Continuing this series on tracking Iowa's famous 25 points per game contractual suggestion. As previously noted in the Week 1 Post, at the start of the season I calculated targets for each opponent based on 2022 points per game allowed and adjusted for home/away. Since we know some games will be harder than others, the goal was to put together a smarter budget of points needed each game to reach the 325 point goal.
"I think it was AK [Arnold Ebiketie] when AK went down, the special teams coordinator flopped on the sideline because I guess he was saying it was a fake injury... Coach Franklin showed it [Iowa ST coach flopping] in the team meeting." - Chop Robinson, PSU
There's a scene in the movie Fever Pitch (American version) when the main characters of the movie, just normal fans like us, are at the bar after the Red Sox just lost a game. They are down, dejected, and miserable. Then across the restaurant they see three Red Sox players casually eating dinner as if nothing remotely troubling happened to them that night. Sometimes I wonder if fans take disrespect from opposing teams harder than the players and coaches of the team we root for do. But then I saw the above quote and I realized that James Franklin absolutely took the disrespect as hard as any of us fans and made sure to remind his team about it two years later.
Yes, we already knew Iowa's offense was offensive and PSU's defense was good. Nothing there surprised anyone. Iowa starting the game by picking up a few scripted yards and then punted the ball inside PSU's 10 yard line, and I'm immediately thinking "here we go again." This is how Iowa scores points in conference play. Play good defense, have their special teams put you in bad spots, and patiently wait for you to make mistakes.
There is no shortage of examples, but the one that really comes to mind that was a perfect embodiment of Iowa football was last year when they played Minnesota. I distinctly remember telling the Minnesota team through my TV in the 4th quarter, "just don't turn it over and you'll win the game." On the 16th play of an 88 yrd drive, Mo Ibrahim loses a fumble well within FG range. Iowa's offense then goes 3-and-out and punts. Minnesota gets the ball back and I say again, "be patient... don't turn it over and you'll win the game." Interception. Iowa hits one pass to their TE on 1st down to get in field goal range. Run, run, run, game winning FG.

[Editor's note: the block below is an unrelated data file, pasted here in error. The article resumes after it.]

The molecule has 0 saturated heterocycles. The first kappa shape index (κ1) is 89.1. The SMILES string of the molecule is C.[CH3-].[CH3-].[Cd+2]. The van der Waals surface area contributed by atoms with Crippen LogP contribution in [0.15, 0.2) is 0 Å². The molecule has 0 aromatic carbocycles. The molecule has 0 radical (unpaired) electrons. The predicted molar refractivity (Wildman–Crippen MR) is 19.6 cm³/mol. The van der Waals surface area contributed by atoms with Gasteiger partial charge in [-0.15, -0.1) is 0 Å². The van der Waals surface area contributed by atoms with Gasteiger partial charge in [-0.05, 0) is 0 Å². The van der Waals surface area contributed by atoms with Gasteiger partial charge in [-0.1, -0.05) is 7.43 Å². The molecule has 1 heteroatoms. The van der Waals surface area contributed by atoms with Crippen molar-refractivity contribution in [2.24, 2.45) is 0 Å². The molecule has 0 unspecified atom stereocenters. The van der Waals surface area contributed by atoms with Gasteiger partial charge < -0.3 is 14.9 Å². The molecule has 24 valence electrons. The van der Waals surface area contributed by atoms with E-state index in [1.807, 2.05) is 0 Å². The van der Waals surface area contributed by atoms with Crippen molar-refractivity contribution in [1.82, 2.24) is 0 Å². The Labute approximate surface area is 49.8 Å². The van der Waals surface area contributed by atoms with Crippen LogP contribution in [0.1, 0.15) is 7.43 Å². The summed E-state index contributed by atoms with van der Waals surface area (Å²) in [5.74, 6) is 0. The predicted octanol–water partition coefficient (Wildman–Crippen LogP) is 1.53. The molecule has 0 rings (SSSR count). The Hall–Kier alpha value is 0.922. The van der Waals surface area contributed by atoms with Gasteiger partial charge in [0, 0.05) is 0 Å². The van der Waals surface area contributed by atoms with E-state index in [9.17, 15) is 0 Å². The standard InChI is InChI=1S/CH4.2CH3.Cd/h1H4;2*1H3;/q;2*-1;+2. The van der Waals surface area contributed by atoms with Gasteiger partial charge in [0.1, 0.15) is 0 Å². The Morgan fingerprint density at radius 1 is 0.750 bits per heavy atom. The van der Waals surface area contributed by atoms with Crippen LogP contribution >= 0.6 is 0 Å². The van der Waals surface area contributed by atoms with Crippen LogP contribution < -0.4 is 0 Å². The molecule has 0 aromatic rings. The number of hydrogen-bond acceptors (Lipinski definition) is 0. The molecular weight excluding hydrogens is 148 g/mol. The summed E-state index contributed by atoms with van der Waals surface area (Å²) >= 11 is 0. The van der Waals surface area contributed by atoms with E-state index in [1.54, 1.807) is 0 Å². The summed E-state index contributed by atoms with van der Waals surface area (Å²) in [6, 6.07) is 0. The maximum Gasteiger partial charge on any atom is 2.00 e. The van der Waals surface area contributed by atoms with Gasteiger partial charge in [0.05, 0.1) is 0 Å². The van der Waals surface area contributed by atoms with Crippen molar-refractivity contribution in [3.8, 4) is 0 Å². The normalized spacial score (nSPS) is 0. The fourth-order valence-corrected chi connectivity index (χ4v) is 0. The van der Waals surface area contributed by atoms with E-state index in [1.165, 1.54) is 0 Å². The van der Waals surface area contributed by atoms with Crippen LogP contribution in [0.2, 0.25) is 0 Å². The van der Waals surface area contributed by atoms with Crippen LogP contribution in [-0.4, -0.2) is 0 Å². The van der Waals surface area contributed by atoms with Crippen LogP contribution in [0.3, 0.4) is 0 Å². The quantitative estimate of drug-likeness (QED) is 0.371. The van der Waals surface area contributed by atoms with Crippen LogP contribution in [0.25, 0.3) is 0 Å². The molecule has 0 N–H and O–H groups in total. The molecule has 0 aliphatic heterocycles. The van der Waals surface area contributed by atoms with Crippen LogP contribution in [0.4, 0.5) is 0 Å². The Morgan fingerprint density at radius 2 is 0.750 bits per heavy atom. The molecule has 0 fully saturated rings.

Back to this past weekend, Penn State's longest play in the first half was a 14 yrd pass that was negated by a facemask penalty. Excluding that one, three others went for more than 10 yards. Two plays went for more than 10 yards in the second half before PSU's more mobile back-up QB and 3rd string RB combined for four more such plays in the 4th quarter. Singleton's 19yrd run, most of which came after two broken tackles, was their longest play of the day. Every one of their 11 drives was slow and methodical, but unlike the Minnesota game from the year prior, none of those drives ended in a turnover.
This is a long-winded way to say that Penn State outwaited Iowa this past weekend. Their 5-star QB and 5-star RB bought into the game plan, took what the defense gave them, and were perfectly content picking up 4.1 yards per play, every play. For comparison, OSU/ND were 5.6 and 5.5 yards per play respectively in their defensive slugfest. This game was a death by 97 cuts.
The Road Ahead